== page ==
Nicholas Carr feels that the Internet is hurting our ability to critically think. He is on the opposition towards technology, also, writer of The Shallows Carr wrote that the “net is a … machine of immeasurable power, and it is, true to form, subsuming more of our other intellectual technologies”.  I personally agree with Carr to an extent. Yes, if used the wrong way the Internet may be subsuming some of our natural abilities to think on an advanced level, but, if used the correct way, in an efficient planned manner it can expand our ability to critically think. Google lays out articles for us to review. If you linger on one article for a long period of time not understanding its content, this is halting critical thought. However, if you preview multiple articles and decide which ones have the best content and proceed to go back through, this shows the expansion of our thought.

While conducting online research I stumbled across a Ted Talk presented by Clay Shirky. In this Ted Talk presentation he talks about a ‘cognitive surplus’, the ability to retain information on a high level through thought and experience on a large scale. Sites that give people firsthand information, like weather warnings from Washington or on scene accounts from Haiti after the catastrophic earthquake. This cognitive surplus represents the world’s population and the ability to be able to come together and work on projects on a large sometimes global scale. Now that we have been given “Media tools, the Internet, mobile phones, [we are able to] create, and share”. This Ted Talk is a perfect example of media tools aiding humans to complete tasks in a quick manner, rather than a lengthened amount of times to do in parts. Even the fact that I chose this source exemplifies the Net as a good source for studying. I am conducting research, discovering quality content over the internet, and incorporating it.

For a student in high school or college, studying every night becomes a tedious task; we must find ways to make these tasks easier. We are continuously exposed to technology. Every day growing technology, smartphones, laptops, IPads, and tablets are all gaining the ability to process quicker. Applications are becoming faster. These tools make studying easier and less time consuming. While I can conduct as my research as I want, nothing beats a firsthand experience; I contacted my brother, a sophomore at the Texas A&M University, and asked him about his stance on the subject. He began to tell me a story about him and his roommate. Growing up with technology my brother uses it every night when studying for upcoming tests. This night it was for his English class over Shakespeare. He gathered his laptop and he began to research and review his notes from the lectures of his professor. His roommate and best friend, who is not very tech savvy, gathered his sticky notes, notebook, text, and his pencil and trotted to the library. My brother’s technique of casually searching the web versus his roommates approach to rigorously search the text for important points was very different. The two different approaches, one with technology, one without, both resulted in the same exam grade of a 95 proving that both methods can work equally as well. However the option to use tech as a tool for studying sped up the process considerably. Internet based studying has grown dramatically and will continue to grow. This advancement in technology has caused high school and college students to be positively affected in that they can effectively study for an upcoming exam in considerably less time.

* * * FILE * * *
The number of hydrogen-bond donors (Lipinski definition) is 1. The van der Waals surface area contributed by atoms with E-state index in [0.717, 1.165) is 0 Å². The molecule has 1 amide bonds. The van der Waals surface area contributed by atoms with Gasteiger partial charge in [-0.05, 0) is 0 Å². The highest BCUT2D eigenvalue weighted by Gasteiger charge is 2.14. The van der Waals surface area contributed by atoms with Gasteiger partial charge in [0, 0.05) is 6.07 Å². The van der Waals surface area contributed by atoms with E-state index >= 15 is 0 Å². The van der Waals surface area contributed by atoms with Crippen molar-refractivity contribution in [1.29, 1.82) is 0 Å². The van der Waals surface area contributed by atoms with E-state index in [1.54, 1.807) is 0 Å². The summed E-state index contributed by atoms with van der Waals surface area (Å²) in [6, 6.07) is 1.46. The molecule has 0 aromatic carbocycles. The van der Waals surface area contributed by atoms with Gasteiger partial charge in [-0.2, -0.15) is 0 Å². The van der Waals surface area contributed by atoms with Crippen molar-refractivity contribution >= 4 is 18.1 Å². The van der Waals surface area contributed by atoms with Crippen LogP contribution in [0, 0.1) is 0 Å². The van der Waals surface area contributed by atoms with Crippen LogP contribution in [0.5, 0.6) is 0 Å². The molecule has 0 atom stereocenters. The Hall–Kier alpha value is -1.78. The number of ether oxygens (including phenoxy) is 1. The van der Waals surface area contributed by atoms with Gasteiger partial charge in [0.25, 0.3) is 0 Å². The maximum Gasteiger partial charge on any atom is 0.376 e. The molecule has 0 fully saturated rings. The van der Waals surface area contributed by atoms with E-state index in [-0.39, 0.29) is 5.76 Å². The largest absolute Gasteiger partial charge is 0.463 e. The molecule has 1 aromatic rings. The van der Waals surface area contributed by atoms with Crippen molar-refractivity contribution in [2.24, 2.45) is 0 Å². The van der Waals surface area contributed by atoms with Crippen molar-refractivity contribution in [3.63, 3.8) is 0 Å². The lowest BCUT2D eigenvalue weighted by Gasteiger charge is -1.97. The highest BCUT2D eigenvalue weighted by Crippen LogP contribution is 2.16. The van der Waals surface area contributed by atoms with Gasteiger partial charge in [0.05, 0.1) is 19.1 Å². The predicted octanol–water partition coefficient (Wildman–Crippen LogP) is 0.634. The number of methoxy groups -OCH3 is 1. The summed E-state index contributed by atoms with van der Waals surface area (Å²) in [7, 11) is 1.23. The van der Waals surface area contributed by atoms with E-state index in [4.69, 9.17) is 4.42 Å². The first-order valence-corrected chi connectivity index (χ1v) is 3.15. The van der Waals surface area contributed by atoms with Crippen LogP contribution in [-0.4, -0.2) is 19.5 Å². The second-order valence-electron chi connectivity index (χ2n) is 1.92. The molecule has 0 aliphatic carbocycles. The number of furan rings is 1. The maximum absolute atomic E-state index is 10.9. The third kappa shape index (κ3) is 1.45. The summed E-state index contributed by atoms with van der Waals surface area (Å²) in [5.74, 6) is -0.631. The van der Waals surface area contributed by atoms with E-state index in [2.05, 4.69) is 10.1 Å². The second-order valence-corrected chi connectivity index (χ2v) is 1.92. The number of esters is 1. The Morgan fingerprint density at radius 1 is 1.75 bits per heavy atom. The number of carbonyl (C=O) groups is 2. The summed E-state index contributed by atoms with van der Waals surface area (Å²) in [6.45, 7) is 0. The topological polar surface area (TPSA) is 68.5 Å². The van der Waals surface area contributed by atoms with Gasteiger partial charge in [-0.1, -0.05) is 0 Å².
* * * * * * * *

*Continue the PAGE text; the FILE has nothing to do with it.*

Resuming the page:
I conducted my own form of research simply by opening my eyes in my study hall class. With a small class of 13 students it is a very suitable environment for completing any work that was assigned. I looked around to see that the 12 other students were actively working with their smartphones. Each student was able to multi-task with searching information on their phone whether it is their calculator function to check a match problem or an article that must be read and understood or even a Google search for a word that student didn’t know. One student was reading a book entitled “To Kill a Mockingbird” but also had her phone on, and in front of her. I casually asked how she could balance the two, and got the response, “I read a chapter, then search up a summary of the chapter to ensure I understood what I was reading”. This is a prime example that searching and studying by using technology can be a very good way to ensure that you are retaining the information. Using tech tools is the most effective way to study.

So I ask again, have you opened your phone today? Have you surfed the web? Have you interacted with technology today? Technology is a growing industry. Things that wouldn’t have even been imagined 10 years ago are becoming real, and the use of technology to study is the best, and most efficient way to ensure a high grade without consuming a large amount of time.

First Post

I am excited to have opened my blog because now I will be able to share it with my classmates as well as I will be able to see their works. I think uploading to these blogs will help me learn more about different topics and opinions surrounded around technology.